n collaboration with fellow researchers, chemists at the Technical University of Munich (TUM) have developed a process that, according to their initial calculations, can facilitate economically removing carbon dioxide from the atmosphere by producing carbon fibers.
Algae convert carbon dioxide from the atmosphere, power plants or steel processing exhaust into algae oil. In a subsequent step, this can then be employed to produce valuable carbon fibers – economically, as an initial analysis shows.
Important technical groundwork was done by Professor Thomas Brück and his team at the Algae Cultivation Center of the Technical University of Munich. The algae investigated at the Center not only produce biofuel, but can also be used efficiently to produce polyacrylonitrile (PAN) fibers. The energy of parabolic solar reflectors then chars the PAN-fibers to yield carbon fibers in a CO2-neutral manner.
Carbon fibers can be deployed to produce lightweight and high-strength materials. At the end of their life cycle, the carbon fibers can be stockpiled in empty coal seams, permanently removing the associated carbon dioxide equivalents from the atmosphere.
Dr. Brück’s colleague Prof. Uwe Arnold and Dipl.-Ing. Kolja Kuse also examined the economic aspects, technical applications and environmental impact of the entire process. “This is a novel, climate-friendly economic model in which we intelligently combine standard processes with innovations,” said Dr. Arnold.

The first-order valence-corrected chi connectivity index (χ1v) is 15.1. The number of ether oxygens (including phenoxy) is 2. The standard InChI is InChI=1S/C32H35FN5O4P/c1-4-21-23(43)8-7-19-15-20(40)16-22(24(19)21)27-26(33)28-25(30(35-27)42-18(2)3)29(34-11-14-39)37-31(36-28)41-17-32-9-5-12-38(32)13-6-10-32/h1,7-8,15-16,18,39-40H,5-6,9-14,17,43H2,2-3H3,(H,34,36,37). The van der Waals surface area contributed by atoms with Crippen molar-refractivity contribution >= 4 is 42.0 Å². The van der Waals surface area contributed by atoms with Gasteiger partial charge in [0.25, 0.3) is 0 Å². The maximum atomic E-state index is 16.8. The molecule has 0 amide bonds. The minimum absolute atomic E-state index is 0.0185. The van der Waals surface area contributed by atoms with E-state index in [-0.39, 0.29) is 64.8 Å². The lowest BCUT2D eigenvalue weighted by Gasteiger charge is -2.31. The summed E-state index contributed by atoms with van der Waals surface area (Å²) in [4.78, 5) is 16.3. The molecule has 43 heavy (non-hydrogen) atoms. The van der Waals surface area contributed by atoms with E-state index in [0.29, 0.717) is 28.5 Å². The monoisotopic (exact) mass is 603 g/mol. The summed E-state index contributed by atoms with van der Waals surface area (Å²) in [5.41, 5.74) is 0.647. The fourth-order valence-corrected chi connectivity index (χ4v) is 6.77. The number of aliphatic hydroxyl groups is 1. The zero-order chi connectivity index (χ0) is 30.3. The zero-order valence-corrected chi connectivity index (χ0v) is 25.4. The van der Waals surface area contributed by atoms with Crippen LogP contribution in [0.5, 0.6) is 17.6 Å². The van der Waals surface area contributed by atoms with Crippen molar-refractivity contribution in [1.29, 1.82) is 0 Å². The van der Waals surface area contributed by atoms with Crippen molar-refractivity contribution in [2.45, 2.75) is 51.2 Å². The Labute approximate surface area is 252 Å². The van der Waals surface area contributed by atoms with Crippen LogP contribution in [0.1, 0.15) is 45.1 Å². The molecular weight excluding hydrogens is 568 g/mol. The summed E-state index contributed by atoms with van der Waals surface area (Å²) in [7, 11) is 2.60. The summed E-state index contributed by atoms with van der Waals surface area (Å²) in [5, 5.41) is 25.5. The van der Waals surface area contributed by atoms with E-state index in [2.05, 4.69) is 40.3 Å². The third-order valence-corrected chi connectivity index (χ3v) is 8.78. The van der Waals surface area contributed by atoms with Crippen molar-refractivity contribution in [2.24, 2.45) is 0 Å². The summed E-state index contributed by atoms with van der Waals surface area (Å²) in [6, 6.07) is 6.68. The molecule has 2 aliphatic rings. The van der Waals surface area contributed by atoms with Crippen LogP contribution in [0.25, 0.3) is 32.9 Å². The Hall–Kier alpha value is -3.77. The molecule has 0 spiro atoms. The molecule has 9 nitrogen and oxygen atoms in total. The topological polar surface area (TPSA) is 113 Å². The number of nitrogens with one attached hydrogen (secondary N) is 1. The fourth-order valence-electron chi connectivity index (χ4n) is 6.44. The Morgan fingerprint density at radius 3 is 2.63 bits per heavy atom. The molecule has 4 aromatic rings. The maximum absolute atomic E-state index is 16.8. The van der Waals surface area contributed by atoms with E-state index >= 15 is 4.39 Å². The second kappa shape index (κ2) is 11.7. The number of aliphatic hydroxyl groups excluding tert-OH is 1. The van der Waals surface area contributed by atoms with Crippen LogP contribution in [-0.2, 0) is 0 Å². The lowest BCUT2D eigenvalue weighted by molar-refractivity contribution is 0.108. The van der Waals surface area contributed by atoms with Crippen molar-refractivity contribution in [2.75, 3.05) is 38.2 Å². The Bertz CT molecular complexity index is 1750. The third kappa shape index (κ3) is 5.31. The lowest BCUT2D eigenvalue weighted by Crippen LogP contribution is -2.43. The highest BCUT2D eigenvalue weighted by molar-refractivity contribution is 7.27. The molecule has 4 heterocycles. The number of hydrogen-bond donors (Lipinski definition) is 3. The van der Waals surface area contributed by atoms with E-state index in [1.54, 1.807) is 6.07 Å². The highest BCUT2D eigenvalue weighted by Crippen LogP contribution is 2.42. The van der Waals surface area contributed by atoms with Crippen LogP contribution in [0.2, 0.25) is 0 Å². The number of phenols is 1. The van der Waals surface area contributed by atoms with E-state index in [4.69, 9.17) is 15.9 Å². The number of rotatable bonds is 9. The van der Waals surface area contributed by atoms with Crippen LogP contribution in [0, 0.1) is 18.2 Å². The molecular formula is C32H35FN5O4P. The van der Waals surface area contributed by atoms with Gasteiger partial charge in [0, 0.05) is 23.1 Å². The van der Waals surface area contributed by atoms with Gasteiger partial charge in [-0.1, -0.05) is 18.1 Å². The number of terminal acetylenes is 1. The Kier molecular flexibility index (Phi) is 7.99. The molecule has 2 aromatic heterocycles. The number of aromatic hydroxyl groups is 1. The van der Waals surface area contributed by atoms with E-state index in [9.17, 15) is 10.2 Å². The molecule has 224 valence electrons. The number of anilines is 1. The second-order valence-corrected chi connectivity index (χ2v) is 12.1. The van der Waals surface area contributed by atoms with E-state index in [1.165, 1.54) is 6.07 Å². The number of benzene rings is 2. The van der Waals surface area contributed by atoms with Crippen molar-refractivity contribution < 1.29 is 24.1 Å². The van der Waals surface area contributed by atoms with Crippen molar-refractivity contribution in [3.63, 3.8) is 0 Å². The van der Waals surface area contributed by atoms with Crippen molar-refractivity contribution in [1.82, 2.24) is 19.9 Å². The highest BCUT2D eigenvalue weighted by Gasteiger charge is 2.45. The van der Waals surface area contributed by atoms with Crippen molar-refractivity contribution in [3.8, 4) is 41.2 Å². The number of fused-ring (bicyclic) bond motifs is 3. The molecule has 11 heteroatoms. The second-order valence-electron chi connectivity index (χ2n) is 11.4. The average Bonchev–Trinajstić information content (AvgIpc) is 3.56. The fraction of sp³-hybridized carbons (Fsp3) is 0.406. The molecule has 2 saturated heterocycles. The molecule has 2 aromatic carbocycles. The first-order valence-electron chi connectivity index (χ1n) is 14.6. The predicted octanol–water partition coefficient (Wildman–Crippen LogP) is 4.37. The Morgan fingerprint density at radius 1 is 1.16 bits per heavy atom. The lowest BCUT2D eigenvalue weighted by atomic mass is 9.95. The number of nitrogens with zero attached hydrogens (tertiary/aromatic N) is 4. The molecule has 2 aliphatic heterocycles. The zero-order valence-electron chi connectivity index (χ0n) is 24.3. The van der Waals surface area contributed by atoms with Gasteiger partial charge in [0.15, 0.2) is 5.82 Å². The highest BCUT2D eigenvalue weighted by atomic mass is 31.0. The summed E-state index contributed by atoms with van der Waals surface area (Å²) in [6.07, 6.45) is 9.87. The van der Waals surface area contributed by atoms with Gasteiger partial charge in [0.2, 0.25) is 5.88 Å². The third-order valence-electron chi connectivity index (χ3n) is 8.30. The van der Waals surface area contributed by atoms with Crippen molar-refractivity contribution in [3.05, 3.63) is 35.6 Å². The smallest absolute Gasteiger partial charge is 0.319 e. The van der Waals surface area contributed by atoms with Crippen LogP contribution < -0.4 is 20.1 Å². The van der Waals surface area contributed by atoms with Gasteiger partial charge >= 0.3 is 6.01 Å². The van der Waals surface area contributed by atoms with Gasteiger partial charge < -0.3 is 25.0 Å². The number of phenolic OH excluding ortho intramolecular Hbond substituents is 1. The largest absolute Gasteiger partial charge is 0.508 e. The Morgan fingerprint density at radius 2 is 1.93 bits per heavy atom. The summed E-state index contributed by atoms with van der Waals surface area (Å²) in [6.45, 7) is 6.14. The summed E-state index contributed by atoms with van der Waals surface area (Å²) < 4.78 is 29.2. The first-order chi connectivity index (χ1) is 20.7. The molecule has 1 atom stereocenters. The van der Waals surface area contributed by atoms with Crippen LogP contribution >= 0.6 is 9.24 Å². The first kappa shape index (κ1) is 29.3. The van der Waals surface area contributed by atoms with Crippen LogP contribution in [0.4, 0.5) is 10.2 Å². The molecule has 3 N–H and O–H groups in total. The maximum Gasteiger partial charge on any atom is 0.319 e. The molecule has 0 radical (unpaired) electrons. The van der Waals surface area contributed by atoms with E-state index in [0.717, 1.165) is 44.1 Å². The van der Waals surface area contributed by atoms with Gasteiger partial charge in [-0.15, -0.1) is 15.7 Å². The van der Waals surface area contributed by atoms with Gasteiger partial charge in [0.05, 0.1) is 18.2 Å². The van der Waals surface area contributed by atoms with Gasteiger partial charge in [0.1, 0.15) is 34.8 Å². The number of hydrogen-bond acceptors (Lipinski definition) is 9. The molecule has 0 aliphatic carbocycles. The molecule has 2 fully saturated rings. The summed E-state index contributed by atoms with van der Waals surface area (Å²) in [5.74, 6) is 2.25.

“When you make plastics from carbon dioxide, it is quickly returned to the atmosphere through waste incineration plants following a few years of use,” says Dr. Kuse. “With the final safe storage, we remove the carbon dioxide from the atmosphere for millennia. This also makes the process clearly superior to carbon capture and storage (CCS) in the underground.”
Carbon fibers from algae are no different from conventional fibers and can therefore be used in existing processes, say the researchers. Carbon fibers can replace structural steel in construction materials. Thanks to their strength, they save on cement, and granite reinforced with carbon fiber can even be used to produce beams that have the same load-bearing capacity as steel but are as lightweight as aluminum.
The research was funded by the Werner Siemens Foundation and the European Business Council for Sustainable Energy e.V. In addition to the Werner Siemens Chair of Synthetic Biotechnology at the Technical University of Munich, AHP GmbH & Co. KG (Berlin), TechnoCarbonTechnologies GbR (Munich) and the Institute of Textile Technology of RWTH Aachen University participated in the research.